From November, 2018 print issue of The Bradford
There has been significant controversy in the town surrounding the potential opening of a new substance detox facility on 30 Washington Street in Lower Falls. Since news brokeof the upcoming opening, there has been major concern among some residents that the location is dangerously close to elementary schools, preschools, and other child-related centers.
The potential location on 30 Washington Street would be a quarter of a mile from St. John’s School, Artisan Childcare Center, and Hills & Falls Nursery School, and roughly a half mile from Schofield Elementary and Warren Park and Recreation Center.
The Coleman Institute (TCI), which is headquartered in Richmond, Virginia, contains several locations in major cities and would operate the new detox facility. Its detox centers are “dedicated to developing treatments that are safe, comfortable and affordable for patients, enabling them to take that first step towards recovery and a drug-free life,” according to Dr. Peter Coleman on TCI’s website.
Coleman Institute centers offer treatment options for addictions to opiates, heroin, prescription drugs, alcohol, and chronic pain medications, and other substances. The center will be an outpatient center, meaning patients will not reside in the center. Also, the center will not provide walk-in services, as TCI requires screening patients at length before they can even enter the facility, Coleman said at a town meeting in late October dedicated to debating the facility’s anticipated opening.
Many parents and residents concerned with potential safety risks near child centers participated in the heated debate.
In a change.org petition to the Board of Selectmen, the Wellesley Concerned Parents group and its signees have advocated for stopping TCI from operating at 30 Washington Street, or “in any other location within proximity to our schools and parks”, and for the town’s elected officials to amend zoning bylaws to prevent detox and treatment facilities from operating within proximity to town schools and parks. It has received over 2,000 signatures.
In terms of questions over the safety practices of TCI locations, they require that patients must be accompanied by a “responsible support person” 24 hours a day as they receive treatment, among other safety measures.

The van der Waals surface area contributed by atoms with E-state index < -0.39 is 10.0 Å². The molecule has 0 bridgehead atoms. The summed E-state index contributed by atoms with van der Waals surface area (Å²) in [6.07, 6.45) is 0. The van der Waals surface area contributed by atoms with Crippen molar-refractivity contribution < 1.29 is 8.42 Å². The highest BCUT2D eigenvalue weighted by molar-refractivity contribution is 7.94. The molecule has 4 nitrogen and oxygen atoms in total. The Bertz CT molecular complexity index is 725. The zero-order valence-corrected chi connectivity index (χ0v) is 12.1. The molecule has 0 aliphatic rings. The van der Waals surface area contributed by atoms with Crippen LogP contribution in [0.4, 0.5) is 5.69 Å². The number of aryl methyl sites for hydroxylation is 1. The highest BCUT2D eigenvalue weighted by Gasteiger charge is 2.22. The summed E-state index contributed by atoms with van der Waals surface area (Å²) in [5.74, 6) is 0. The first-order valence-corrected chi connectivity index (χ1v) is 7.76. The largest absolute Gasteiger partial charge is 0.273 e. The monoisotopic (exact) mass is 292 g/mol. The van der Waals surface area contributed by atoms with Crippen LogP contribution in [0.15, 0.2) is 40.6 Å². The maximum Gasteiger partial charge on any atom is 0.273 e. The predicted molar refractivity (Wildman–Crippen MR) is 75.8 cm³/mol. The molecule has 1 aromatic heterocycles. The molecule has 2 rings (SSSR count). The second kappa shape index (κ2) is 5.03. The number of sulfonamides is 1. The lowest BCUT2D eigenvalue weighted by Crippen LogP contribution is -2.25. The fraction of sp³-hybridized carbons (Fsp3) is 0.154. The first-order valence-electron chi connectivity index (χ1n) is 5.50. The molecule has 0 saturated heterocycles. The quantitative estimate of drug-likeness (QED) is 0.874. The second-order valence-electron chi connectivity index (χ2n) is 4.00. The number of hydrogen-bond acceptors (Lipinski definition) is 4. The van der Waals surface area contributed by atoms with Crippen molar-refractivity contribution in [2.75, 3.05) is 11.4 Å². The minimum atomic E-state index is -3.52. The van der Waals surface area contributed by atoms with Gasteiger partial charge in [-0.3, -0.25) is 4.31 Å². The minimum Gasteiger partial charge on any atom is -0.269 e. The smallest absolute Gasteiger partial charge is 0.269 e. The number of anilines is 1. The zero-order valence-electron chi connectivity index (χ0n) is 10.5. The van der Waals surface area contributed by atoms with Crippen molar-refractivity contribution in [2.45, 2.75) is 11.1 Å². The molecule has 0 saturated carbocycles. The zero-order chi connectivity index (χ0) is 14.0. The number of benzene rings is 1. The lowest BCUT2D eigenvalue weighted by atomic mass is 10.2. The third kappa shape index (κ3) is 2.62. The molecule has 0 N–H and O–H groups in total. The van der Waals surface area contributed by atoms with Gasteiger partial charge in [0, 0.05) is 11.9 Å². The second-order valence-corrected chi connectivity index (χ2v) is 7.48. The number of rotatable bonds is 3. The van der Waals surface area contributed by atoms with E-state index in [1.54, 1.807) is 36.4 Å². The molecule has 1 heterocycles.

Wellesley Police Chief Jack Pilecki contacted ten of the police departments with Coleman facilities in town.
“Of all ten departments I called… most of the departments didn’t even know [the facilities] were there,” Pilecki said at the meeting.
Superintendent of Wellesley Public Schools Dr. David Lussier said that the school department has no official position on the issue, but the department has been “monitoring the development very closely,” according to Lussier.
“I understand the concern of residents, particularly those who live close by, with the idea of this treatment center opening,” said Lussier. “At the same time, I think many of the concerns I have heard are based on misperceptions of who needs treatment and what the operation of such a facility will look like.”
From 2013 to 2017, the Boston Globe reported four deaths in Wellesley from opioid overdoses. According to the town police log, there were also two instances this year in Wellesley where town police officers adminsitered narcan to an overdosed person, and another where narcan was administered to an unconscious driver pulled over on the road.
TCI notes on their website that 98 percent of their patients successfully complete their detox through “unique, customized programs that help people detoxify and stabilize from the effects of opiates and alcohol in as few as three days”.
As of now, the center plans to start treating patients by the end of the year.
“The Coleman Institute has complied with all by-right zoning regulations for the area and the medical office requires no further permitting from the town,” said the Board of Selectmen in an initial statement announcing the plan for opening the center.